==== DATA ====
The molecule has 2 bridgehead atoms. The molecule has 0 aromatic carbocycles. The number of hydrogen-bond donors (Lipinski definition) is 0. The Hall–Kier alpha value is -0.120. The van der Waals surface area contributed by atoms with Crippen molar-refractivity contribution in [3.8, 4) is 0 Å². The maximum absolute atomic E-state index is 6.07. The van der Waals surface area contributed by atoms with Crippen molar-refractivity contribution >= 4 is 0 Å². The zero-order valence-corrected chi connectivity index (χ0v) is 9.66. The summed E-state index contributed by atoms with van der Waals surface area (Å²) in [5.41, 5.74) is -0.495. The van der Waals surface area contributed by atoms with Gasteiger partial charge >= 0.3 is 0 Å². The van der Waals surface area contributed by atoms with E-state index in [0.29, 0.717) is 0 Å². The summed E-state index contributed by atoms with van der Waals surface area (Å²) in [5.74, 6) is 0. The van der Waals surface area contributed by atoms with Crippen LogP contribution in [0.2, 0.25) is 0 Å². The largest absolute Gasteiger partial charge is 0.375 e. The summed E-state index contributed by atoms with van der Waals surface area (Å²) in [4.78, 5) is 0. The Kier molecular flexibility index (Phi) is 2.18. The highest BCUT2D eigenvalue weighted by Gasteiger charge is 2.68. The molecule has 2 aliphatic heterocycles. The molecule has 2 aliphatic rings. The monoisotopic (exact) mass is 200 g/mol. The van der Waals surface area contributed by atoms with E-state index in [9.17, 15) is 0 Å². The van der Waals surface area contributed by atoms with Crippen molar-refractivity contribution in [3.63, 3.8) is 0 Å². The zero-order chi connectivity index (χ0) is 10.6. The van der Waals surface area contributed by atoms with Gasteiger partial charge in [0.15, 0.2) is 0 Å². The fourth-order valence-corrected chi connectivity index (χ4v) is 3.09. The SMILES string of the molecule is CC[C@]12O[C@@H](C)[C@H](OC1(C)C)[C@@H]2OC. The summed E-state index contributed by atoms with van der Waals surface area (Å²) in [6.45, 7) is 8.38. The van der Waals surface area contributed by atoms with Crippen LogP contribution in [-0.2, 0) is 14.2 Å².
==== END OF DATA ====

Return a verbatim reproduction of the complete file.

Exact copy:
The molecule has 2 bridgehead atoms. The molecule has 0 aromatic carbocycles. The number of hydrogen-bond donors (Lipinski definition) is 0. The Hall–Kier alpha value is -0.120. The van der Waals surface area contributed by atoms with Crippen molar-refractivity contribution in [3.8, 4) is 0 Å². The maximum absolute atomic E-state index is 6.07. The van der Waals surface area contributed by atoms with Crippen molar-refractivity contribution >= 4 is 0 Å². The zero-order valence-corrected chi connectivity index (χ0v) is 9.66. The summed E-state index contributed by atoms with van der Waals surface area (Å²) in [5.41, 5.74) is -0.495. The van der Waals surface area contributed by atoms with Gasteiger partial charge >= 0.3 is 0 Å². The van der Waals surface area contributed by atoms with E-state index in [0.29, 0.717) is 0 Å². The summed E-state index contributed by atoms with van der Waals surface area (Å²) in [5.74, 6) is 0. The van der Waals surface area contributed by atoms with Crippen LogP contribution in [0.2, 0.25) is 0 Å². The largest absolute Gasteiger partial charge is 0.375 e. The summed E-state index contributed by atoms with van der Waals surface area (Å²) in [4.78, 5) is 0. The Kier molecular flexibility index (Phi) is 2.18. The highest BCUT2D eigenvalue weighted by Gasteiger charge is 2.68. The molecule has 2 aliphatic heterocycles. The molecule has 2 aliphatic rings. The monoisotopic (exact) mass is 200 g/mol. The van der Waals surface area contributed by atoms with E-state index in [9.17, 15) is 0 Å². The van der Waals surface area contributed by atoms with Crippen molar-refractivity contribution in [3.63, 3.8) is 0 Å². The zero-order chi connectivity index (χ0) is 10.6. The van der Waals surface area contributed by atoms with Gasteiger partial charge in [0.15, 0.2) is 0 Å². The fourth-order valence-corrected chi connectivity index (χ4v) is 3.09. The SMILES string of the molecule is CC[C@]12O[C@@H](C)[C@H](OC1(C)C)[C@@H]2OC. The summed E-state index contributed by atoms with van der Waals surface area (Å²) in [6.45, 7) is 8.38. The van der Waals surface area contributed by atoms with Crippen LogP contribution in [-0.2, 0) is 14.2 Å².